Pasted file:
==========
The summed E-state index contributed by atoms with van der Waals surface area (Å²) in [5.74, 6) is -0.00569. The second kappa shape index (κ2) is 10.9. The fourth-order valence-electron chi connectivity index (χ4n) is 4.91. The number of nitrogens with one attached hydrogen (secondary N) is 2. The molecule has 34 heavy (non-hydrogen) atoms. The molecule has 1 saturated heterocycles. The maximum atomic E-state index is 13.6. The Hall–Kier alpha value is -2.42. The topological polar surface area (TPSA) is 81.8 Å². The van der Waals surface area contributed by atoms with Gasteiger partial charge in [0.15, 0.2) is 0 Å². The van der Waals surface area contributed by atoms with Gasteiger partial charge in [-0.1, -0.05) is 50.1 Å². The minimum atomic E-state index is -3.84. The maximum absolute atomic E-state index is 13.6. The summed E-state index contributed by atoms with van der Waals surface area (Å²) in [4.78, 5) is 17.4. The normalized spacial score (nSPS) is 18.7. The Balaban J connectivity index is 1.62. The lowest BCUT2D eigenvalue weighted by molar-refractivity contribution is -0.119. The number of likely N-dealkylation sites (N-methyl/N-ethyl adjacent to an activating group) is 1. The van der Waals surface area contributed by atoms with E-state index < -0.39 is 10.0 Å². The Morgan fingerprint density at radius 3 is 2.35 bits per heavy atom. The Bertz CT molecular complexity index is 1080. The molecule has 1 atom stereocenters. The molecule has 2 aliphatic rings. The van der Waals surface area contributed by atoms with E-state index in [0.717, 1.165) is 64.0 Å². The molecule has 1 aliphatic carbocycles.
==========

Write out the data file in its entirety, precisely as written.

The summed E-state index contributed by atoms with van der Waals surface area (Å²) in [5.74, 6) is -0.00569. The second kappa shape index (κ2) is 10.9. The fourth-order valence-electron chi connectivity index (χ4n) is 4.91. The number of nitrogens with one attached hydrogen (secondary N) is 2. The molecule has 34 heavy (non-hydrogen) atoms. The molecule has 1 saturated heterocycles. The maximum atomic E-state index is 13.6. The Hall–Kier alpha value is -2.42. The topological polar surface area (TPSA) is 81.8 Å². The van der Waals surface area contributed by atoms with Gasteiger partial charge in [0.15, 0.2) is 0 Å². The van der Waals surface area contributed by atoms with Gasteiger partial charge in [-0.1, -0.05) is 50.1 Å². The minimum atomic E-state index is -3.84. The maximum absolute atomic E-state index is 13.6. The summed E-state index contributed by atoms with van der Waals surface area (Å²) in [4.78, 5) is 17.4. The normalized spacial score (nSPS) is 18.7. The Balaban J connectivity index is 1.62. The lowest BCUT2D eigenvalue weighted by molar-refractivity contribution is -0.119. The number of likely N-dealkylation sites (N-methyl/N-ethyl adjacent to an activating group) is 1. The van der Waals surface area contributed by atoms with E-state index < -0.39 is 10.0 Å². The Morgan fingerprint density at radius 3 is 2.35 bits per heavy atom. The Bertz CT molecular complexity index is 1080. The molecule has 1 atom stereocenters. The molecule has 2 aliphatic rings. The van der Waals surface area contributed by atoms with E-state index in [0.717, 1.165) is 64.0 Å². The molecule has 1 aliphatic carbocycles.